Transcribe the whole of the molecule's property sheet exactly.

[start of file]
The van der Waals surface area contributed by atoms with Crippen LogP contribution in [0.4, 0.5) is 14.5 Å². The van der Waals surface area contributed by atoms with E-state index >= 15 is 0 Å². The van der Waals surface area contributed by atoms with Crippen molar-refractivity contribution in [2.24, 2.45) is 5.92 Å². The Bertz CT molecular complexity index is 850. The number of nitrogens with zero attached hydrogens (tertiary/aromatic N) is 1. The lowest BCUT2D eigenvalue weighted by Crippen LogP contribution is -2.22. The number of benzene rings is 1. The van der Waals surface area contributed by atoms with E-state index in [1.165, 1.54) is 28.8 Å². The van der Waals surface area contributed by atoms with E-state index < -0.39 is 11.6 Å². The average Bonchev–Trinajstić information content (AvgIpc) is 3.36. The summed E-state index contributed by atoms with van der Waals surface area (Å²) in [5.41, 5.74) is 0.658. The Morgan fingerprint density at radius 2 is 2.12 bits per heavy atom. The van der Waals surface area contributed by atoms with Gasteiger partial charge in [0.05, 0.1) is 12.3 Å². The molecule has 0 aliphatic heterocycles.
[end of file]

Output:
The van der Waals surface area contributed by atoms with Crippen LogP contribution in [0.4, 0.5) is 14.5 Å². The van der Waals surface area contributed by atoms with E-state index >= 15 is 0 Å². The van der Waals surface area contributed by atoms with Crippen molar-refractivity contribution in [2.24, 2.45) is 5.92 Å². The Bertz CT molecular complexity index is 850. The number of nitrogens with zero attached hydrogens (tertiary/aromatic N) is 1. The lowest BCUT2D eigenvalue weighted by Crippen LogP contribution is -2.22. The number of benzene rings is 1. The van der Waals surface area contributed by atoms with E-state index in [1.165, 1.54) is 28.8 Å². The van der Waals surface area contributed by atoms with E-state index < -0.39 is 11.6 Å². The average Bonchev–Trinajstić information content (AvgIpc) is 3.36. The summed E-state index contributed by atoms with van der Waals surface area (Å²) in [5.41, 5.74) is 0.658. The Morgan fingerprint density at radius 2 is 2.12 bits per heavy atom. The van der Waals surface area contributed by atoms with Gasteiger partial charge in [0.05, 0.1) is 12.3 Å². The molecule has 0 aliphatic heterocycles.